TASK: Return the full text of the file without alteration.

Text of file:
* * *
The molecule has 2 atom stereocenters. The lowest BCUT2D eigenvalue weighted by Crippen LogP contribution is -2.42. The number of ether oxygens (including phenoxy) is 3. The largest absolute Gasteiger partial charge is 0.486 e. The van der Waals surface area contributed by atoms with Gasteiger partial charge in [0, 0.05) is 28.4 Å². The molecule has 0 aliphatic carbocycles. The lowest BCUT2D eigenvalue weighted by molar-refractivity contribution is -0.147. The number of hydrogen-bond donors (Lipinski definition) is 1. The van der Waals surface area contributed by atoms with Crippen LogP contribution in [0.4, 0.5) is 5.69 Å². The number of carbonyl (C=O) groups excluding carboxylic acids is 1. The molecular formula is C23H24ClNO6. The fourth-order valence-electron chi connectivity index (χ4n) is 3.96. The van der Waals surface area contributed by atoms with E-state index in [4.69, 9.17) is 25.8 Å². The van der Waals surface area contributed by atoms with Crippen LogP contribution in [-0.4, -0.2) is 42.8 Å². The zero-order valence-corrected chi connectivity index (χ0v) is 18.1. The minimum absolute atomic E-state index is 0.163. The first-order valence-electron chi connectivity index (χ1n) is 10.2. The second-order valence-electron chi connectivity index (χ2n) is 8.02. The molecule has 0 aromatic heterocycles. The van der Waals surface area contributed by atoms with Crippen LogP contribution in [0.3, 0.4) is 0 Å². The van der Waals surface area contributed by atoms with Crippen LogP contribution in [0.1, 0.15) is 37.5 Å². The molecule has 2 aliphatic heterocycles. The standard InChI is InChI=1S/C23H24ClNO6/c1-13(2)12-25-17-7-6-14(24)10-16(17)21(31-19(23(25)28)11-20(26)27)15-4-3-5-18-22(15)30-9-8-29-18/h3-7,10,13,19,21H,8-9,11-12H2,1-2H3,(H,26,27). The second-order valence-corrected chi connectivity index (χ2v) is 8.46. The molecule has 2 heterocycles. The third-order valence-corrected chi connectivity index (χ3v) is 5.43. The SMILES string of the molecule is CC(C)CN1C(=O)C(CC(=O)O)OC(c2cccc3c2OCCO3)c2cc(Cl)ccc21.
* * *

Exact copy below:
The molecule has 2 atom stereocenters. The lowest BCUT2D eigenvalue weighted by Crippen LogP contribution is -2.42. The number of ether oxygens (including phenoxy) is 3. The largest absolute Gasteiger partial charge is 0.486 e. The van der Waals surface area contributed by atoms with Gasteiger partial charge in [0, 0.05) is 28.4 Å². The molecule has 0 aliphatic carbocycles. The lowest BCUT2D eigenvalue weighted by molar-refractivity contribution is -0.147. The number of hydrogen-bond donors (Lipinski definition) is 1. The van der Waals surface area contributed by atoms with Crippen LogP contribution in [0.4, 0.5) is 5.69 Å². The number of carbonyl (C=O) groups excluding carboxylic acids is 1. The molecular formula is C23H24ClNO6. The fourth-order valence-electron chi connectivity index (χ4n) is 3.96. The van der Waals surface area contributed by atoms with E-state index in [4.69, 9.17) is 25.8 Å². The van der Waals surface area contributed by atoms with Crippen LogP contribution in [-0.4, -0.2) is 42.8 Å². The zero-order valence-corrected chi connectivity index (χ0v) is 18.1. The minimum absolute atomic E-state index is 0.163. The first-order valence-electron chi connectivity index (χ1n) is 10.2. The second-order valence-electron chi connectivity index (χ2n) is 8.02. The molecule has 0 aromatic heterocycles. The van der Waals surface area contributed by atoms with Crippen LogP contribution in [0.3, 0.4) is 0 Å². The van der Waals surface area contributed by atoms with Crippen LogP contribution in [0.1, 0.15) is 37.5 Å². The molecule has 2 aliphatic heterocycles. The standard InChI is InChI=1S/C23H24ClNO6/c1-13(2)12-25-17-7-6-14(24)10-16(17)21(31-19(23(25)28)11-20(26)27)15-4-3-5-18-22(15)30-9-8-29-18/h3-7,10,13,19,21H,8-9,11-12H2,1-2H3,(H,26,27). The second-order valence-corrected chi connectivity index (χ2v) is 8.46. The molecule has 2 heterocycles. The third-order valence-corrected chi connectivity index (χ3v) is 5.43. The SMILES string of the molecule is CC(C)CN1C(=O)C(CC(=O)O)OC(c2cccc3c2OCCO3)c2cc(Cl)ccc21.